The officer is looking for 8 specific clues:
The original research has shown that if 2 or more clues are present, the person is intoxicated. This test has been shown to be accurate 68% of the time; therefore, it is inaccurate 32% of the time!
One Leg Stand
This divided attention test consists of the instruction phase and the balance & counting phase. During the instruction phase, the person must stand with their feet together, keeping their arms at their side while listening to the instructions. One’s attention is divided between keeping their balance and listening to and remembering the instructions.
During the balance and counting phase, the person must raise one leg approximately 6 inches off the ground, arms at their side, toes pointed out and looking at the pointed toes, and keeping both legs straight. While looking at their toes, they are to count 1001, 1002, 1003, etc. until they are told to stop. The test is to last for 30 seconds and the officer is supposed to time the test. During the test, if at anytime a person puts their foot down, they are instructed to pick it back up and continue counting where they left off.
The officer is looking for 4 specific clues:
The original research has shown that if 2 or more clues are present (i.e. putting foot down 1 time and having a couple seconds of sway), the person is intoxicated. This test has been shown to be accurate 65% of the time; therefore, it is inaccurate 35% of the time!
Counting Backwards (not a validated test)
This divided attention test requires a person to count out loud a set of numbers in reverse order. For example, the person is instructed to count starting with 56 and ending with 28. This divides the person’s attention because they have to remember what number to start with, count backwards correctly, and remember what number to stop on. Anything other than 100% perfection will be viewed as a sign of intoxication.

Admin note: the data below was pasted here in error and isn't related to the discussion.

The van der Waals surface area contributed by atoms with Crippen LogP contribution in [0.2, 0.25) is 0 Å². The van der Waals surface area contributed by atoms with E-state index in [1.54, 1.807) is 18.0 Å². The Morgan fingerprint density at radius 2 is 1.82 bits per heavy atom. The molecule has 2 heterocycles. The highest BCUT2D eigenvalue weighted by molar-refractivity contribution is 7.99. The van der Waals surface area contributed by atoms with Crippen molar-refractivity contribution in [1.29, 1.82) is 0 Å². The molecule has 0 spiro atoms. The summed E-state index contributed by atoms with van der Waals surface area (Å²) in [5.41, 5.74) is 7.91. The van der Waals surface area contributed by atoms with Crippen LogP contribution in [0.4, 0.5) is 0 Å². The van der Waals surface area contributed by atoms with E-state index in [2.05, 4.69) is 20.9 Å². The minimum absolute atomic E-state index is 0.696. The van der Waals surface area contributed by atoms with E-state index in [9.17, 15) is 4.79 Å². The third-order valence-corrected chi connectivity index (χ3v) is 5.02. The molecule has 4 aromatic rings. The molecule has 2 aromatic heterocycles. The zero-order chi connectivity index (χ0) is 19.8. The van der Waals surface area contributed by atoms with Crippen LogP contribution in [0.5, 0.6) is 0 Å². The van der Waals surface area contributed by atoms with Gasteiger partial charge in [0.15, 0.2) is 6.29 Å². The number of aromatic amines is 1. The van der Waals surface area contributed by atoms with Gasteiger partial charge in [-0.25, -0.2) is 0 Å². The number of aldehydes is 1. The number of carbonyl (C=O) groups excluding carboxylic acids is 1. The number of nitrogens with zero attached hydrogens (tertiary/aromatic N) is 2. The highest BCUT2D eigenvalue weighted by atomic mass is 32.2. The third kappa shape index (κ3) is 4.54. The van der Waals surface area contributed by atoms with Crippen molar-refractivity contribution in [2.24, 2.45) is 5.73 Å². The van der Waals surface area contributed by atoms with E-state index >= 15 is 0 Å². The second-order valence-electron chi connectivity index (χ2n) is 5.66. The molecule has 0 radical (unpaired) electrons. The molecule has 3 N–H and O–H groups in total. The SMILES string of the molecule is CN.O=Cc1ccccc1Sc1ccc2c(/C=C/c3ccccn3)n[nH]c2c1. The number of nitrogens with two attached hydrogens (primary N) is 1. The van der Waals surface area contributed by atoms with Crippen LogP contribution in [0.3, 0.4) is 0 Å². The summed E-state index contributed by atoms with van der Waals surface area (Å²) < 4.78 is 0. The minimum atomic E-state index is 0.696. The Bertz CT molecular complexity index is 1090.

Alphabet (not a validated test)
This test requires a person to recite a portion of the alphabet. For example, the person is instructed to start with a specific letter, D, and stop at a specific letter, T. This divides the person’s attention because they have to remember the specific letter to start with, say the letters in sequence, and remember the letter to stop with. Anything less than 100% perfection will be viewed as a sign of intoxication.
Finger Count (not a validated test)
This test required a person to touch the tip of each finger in succession to the tip of their thumb, up and back, while counting 1, 2, 3, 4, .. 4, 3, 2, 1. They must touch fingertips while not counting out of order. Anything less then 100% perfection will be viewed as a sign of intoxication.
Stationary Balance (i.e. Rhomberg) (not a validated test)
This test requires a person to stand with heels and toes touching, leaning their head back to look up at the sky or ceiling, holding their arms out to the side (like an airplane) and estimate 30 seconds. The officer is looking for any unnatural sway. I have had officers testify from a range of anything more than Â½ inch to 1 inch from center is too much sway and must be caused by intoxication. Also, if your estimation is not close to 30 seconds, this will be viewed as a sign of intoxication.
Try these Field Sobriety Tests at home with someone evaluating you and contact me with your results.
Being sober, how many tests did you fail?
Even though officers have testified that all non-intoxicated people should be able to successfully perform Field Sobriety Tests (i.e. 100% accurate), the National Highway Traffic Safety Administration, through their extensive research, has acknowledges that: – these tests lose their sensitivity if repeated;- sober people have difficulty with balance;- leg problems can affect these tests;- back problems can affect these tests;- middle ear problems can affect these tests;- weight can affect the tests;- age can affect the tests;- footwear can affect theses tests; and- weather conditions can affect the tests.